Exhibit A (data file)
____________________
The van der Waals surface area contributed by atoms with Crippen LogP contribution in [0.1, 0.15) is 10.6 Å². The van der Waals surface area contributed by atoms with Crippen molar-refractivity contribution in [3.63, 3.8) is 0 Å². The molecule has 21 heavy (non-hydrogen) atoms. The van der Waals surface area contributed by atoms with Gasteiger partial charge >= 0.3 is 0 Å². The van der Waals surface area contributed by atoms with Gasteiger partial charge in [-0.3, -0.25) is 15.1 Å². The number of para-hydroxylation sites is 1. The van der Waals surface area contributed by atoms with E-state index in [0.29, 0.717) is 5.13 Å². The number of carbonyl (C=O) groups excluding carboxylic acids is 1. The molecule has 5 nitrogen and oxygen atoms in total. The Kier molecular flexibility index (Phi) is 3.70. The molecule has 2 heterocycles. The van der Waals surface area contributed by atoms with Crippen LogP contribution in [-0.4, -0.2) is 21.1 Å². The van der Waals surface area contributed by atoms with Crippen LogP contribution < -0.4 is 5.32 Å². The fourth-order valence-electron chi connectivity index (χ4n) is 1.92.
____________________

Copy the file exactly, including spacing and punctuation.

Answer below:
The van der Waals surface area contributed by atoms with Crippen LogP contribution in [0.1, 0.15) is 10.6 Å². The van der Waals surface area contributed by atoms with Crippen molar-refractivity contribution in [3.63, 3.8) is 0 Å². The molecule has 21 heavy (non-hydrogen) atoms. The van der Waals surface area contributed by atoms with Gasteiger partial charge >= 0.3 is 0 Å². The van der Waals surface area contributed by atoms with Gasteiger partial charge in [-0.3, -0.25) is 15.1 Å². The number of para-hydroxylation sites is 1. The van der Waals surface area contributed by atoms with E-state index in [0.29, 0.717) is 5.13 Å². The number of carbonyl (C=O) groups excluding carboxylic acids is 1. The molecule has 5 nitrogen and oxygen atoms in total. The Kier molecular flexibility index (Phi) is 3.70. The molecule has 2 heterocycles. The van der Waals surface area contributed by atoms with Crippen LogP contribution in [-0.4, -0.2) is 21.1 Å². The van der Waals surface area contributed by atoms with Crippen LogP contribution < -0.4 is 5.32 Å². The fourth-order valence-electron chi connectivity index (χ4n) is 1.92.